The Nature Of Justice In Plato's Myth Of Er

Good Essays
Plato’s main purpose in Republic, one of his major philosophical works, is to explore and defend justice. After discussing the nature of justice and imagining an ideal city-state, Plato introduces the Myth of Er which tells of what happens to a soul after death. In the myth, a man named Er is chosen to bring the story of the dead back to the living. The Myth of Er is Plato’s last attempt to convince others of the profits of justice and lend legitimacy of his previous claims. It gives Republic a purpose by describing the concrete consequences of an unjust life. This paper will show that while the Myth of Er is useful to Plato in that it motivates people to choose a just life, it challenges the idea that justice is its own reward.
…show more content…
It explains that each person is living the life he has because it was determined by the state of his soul in the previous life. When the spokesman who runs the death-bringing cycle hands out lots, there are no aspects of an individual life that remain hidden. All the qualities of a future life are revealed and taken into account. The spokesman cautions that “Responsibility lies with the chooser; the god is blameless” (Plato 617e). Not only are the gods blameless, but the class system of Kallipolis and the philosopher kings cannot be blamed for a choice that a citizen made in his previous life. Despite the seemingly persuasive purpose of the Myth of Er, its inclusion in Republic does present challenges to Plato’s argument. The very fact that Plato included the Myth of Er in his Republic undermines his claim that justice is beneficial in its own right. Instead, he feels the necessity to tell the Myth of Er as a motivator to live a just life. In Book 2, Plato, via Adeimantus, critiques those who defend justice by only speaking of its reputation. He ridicules these men, such as Homer and Hesiod, because “not one has ever blamed injustice or praised justice except by mentioning the reputations, honors, and rewards that are the consequences” (366e). Plato considers these authors’ systems of logic to be inferior and less substantive than his own. They glorify the consequences of a just reputation “by throwing in being well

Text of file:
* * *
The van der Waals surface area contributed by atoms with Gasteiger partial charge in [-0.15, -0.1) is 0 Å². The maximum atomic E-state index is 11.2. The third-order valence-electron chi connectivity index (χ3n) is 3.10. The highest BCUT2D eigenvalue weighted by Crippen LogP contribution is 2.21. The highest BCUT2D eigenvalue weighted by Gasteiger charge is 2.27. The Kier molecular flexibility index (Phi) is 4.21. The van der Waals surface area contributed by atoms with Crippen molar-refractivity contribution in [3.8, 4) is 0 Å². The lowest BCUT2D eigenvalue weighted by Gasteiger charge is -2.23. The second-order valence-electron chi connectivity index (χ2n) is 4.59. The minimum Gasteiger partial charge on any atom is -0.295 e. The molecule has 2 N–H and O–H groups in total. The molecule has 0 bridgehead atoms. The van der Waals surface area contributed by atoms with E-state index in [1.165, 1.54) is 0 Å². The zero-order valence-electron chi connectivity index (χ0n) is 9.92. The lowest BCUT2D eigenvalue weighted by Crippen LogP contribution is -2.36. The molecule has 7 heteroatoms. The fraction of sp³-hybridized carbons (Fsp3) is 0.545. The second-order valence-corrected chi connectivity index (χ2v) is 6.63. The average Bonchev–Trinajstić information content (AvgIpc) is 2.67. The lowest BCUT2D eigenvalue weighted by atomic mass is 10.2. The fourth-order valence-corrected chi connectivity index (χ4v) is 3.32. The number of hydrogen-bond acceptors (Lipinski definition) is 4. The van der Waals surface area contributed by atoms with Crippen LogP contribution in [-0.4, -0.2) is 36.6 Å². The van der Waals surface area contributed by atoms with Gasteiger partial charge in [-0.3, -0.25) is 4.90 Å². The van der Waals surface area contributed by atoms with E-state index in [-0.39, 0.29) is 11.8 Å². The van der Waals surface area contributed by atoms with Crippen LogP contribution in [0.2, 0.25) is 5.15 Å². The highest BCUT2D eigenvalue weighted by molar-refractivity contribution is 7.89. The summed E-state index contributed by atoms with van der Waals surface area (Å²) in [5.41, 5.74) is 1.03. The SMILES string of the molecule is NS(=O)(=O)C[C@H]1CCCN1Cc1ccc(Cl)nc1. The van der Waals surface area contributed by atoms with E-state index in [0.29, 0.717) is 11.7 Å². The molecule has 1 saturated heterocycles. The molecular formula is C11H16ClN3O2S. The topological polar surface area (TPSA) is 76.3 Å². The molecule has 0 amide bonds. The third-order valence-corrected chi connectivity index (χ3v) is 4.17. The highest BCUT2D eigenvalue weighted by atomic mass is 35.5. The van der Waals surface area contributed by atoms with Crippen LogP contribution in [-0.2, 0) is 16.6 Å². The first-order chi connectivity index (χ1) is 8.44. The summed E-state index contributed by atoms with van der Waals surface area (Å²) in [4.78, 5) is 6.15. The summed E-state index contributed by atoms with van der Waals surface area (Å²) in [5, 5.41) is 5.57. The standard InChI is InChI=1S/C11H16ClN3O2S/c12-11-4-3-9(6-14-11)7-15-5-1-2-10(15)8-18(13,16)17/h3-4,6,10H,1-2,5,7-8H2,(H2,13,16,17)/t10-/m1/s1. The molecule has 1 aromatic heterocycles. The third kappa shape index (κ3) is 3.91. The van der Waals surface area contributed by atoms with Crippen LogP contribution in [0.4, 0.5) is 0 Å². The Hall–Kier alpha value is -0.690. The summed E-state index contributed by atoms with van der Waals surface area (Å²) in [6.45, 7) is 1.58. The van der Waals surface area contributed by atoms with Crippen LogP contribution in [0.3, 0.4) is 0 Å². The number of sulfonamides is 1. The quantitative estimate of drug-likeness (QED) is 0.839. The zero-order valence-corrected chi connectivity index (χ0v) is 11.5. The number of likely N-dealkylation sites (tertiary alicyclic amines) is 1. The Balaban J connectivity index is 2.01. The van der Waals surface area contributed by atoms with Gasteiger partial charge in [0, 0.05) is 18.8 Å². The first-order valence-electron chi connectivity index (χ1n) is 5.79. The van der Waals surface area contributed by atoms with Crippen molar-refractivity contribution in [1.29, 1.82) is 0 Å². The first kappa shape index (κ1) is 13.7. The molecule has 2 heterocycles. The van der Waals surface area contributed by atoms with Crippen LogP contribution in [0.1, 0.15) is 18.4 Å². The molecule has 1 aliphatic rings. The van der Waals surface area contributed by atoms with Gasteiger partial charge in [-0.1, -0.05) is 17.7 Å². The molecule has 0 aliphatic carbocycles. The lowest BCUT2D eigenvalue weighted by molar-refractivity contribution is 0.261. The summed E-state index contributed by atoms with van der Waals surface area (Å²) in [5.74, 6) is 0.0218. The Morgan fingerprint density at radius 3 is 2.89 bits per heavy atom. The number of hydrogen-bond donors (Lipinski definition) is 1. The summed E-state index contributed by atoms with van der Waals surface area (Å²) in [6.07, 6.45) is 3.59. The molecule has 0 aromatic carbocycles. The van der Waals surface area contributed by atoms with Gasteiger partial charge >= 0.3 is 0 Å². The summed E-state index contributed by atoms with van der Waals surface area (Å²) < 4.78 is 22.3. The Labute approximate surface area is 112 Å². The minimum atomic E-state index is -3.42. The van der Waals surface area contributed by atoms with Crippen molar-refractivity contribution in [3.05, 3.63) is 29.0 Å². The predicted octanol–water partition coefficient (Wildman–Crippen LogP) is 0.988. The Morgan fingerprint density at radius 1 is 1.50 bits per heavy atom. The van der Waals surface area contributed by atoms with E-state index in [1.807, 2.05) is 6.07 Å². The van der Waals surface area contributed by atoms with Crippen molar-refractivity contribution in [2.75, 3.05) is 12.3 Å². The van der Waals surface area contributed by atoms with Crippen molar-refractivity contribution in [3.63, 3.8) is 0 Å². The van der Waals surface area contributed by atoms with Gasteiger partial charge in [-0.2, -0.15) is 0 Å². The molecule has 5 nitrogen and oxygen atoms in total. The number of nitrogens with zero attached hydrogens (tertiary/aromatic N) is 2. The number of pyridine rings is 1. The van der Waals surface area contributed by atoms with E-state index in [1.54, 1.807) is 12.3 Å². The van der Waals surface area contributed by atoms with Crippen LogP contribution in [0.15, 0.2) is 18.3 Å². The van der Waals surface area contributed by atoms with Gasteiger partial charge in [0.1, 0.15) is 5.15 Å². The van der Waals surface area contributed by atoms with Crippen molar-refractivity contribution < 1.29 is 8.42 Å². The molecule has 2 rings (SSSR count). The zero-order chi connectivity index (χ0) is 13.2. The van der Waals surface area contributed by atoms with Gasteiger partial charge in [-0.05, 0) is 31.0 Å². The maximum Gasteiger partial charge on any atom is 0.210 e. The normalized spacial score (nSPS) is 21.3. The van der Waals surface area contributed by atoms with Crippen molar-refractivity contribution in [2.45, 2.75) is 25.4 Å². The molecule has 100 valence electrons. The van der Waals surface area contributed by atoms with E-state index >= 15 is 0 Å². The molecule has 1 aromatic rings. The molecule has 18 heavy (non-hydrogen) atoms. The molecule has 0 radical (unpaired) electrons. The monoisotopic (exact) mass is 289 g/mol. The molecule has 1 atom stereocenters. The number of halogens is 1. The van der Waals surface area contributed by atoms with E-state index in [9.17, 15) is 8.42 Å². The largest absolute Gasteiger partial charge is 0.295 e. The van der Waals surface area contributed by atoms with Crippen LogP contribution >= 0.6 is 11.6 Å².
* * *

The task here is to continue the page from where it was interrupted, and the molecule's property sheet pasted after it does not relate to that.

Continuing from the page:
Get Access